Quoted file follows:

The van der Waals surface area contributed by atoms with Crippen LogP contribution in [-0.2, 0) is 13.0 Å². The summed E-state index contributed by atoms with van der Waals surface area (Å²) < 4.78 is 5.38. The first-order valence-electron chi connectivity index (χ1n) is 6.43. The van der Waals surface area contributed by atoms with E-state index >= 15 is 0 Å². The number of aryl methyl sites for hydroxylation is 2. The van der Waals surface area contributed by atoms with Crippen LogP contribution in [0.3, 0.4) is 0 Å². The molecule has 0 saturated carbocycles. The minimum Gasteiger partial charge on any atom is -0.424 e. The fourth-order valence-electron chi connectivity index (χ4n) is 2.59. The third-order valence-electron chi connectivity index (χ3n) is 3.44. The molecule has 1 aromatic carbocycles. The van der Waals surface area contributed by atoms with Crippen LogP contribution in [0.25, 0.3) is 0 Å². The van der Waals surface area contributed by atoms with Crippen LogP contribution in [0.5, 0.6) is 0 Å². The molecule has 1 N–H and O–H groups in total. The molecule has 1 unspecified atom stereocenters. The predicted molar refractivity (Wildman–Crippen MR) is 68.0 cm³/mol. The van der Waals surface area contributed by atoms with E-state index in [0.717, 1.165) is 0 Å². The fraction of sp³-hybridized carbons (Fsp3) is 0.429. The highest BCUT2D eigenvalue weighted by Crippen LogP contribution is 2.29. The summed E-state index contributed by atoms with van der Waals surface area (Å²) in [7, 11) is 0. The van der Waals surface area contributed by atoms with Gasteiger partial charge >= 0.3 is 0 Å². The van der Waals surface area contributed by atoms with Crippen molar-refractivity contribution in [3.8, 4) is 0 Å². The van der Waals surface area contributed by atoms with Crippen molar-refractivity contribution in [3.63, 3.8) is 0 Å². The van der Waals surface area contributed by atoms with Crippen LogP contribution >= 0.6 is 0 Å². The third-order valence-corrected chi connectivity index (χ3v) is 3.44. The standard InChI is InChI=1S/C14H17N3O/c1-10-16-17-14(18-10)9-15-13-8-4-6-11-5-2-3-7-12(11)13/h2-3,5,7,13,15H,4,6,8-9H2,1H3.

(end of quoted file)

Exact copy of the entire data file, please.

The van der Waals surface area contributed by atoms with Crippen LogP contribution in [-0.2, 0) is 13.0 Å². The summed E-state index contributed by atoms with van der Waals surface area (Å²) < 4.78 is 5.38. The first-order valence-electron chi connectivity index (χ1n) is 6.43. The van der Waals surface area contributed by atoms with E-state index >= 15 is 0 Å². The number of aryl methyl sites for hydroxylation is 2. The van der Waals surface area contributed by atoms with Crippen LogP contribution in [0.3, 0.4) is 0 Å². The molecule has 0 saturated carbocycles. The minimum Gasteiger partial charge on any atom is -0.424 e. The fourth-order valence-electron chi connectivity index (χ4n) is 2.59. The third-order valence-electron chi connectivity index (χ3n) is 3.44. The molecule has 1 aromatic carbocycles. The van der Waals surface area contributed by atoms with Crippen LogP contribution in [0.25, 0.3) is 0 Å². The van der Waals surface area contributed by atoms with Crippen LogP contribution in [0.5, 0.6) is 0 Å². The molecule has 1 N–H and O–H groups in total. The molecule has 1 unspecified atom stereocenters. The predicted molar refractivity (Wildman–Crippen MR) is 68.0 cm³/mol. The van der Waals surface area contributed by atoms with E-state index in [0.717, 1.165) is 0 Å². The fraction of sp³-hybridized carbons (Fsp3) is 0.429. The highest BCUT2D eigenvalue weighted by Crippen LogP contribution is 2.29. The summed E-state index contributed by atoms with van der Waals surface area (Å²) in [7, 11) is 0. The van der Waals surface area contributed by atoms with Gasteiger partial charge >= 0.3 is 0 Å². The van der Waals surface area contributed by atoms with Crippen molar-refractivity contribution in [3.8, 4) is 0 Å². The van der Waals surface area contributed by atoms with Crippen molar-refractivity contribution in [3.63, 3.8) is 0 Å². The van der Waals surface area contributed by atoms with Crippen LogP contribution >= 0.6 is 0 Å². The third-order valence-corrected chi connectivity index (χ3v) is 3.44. The standard InChI is InChI=1S/C14H17N3O/c1-10-16-17-14(18-10)9-15-13-8-4-6-11-5-2-3-7-12(11)13/h2-3,5,7,13,15H,4,6,8-9H2,1H3.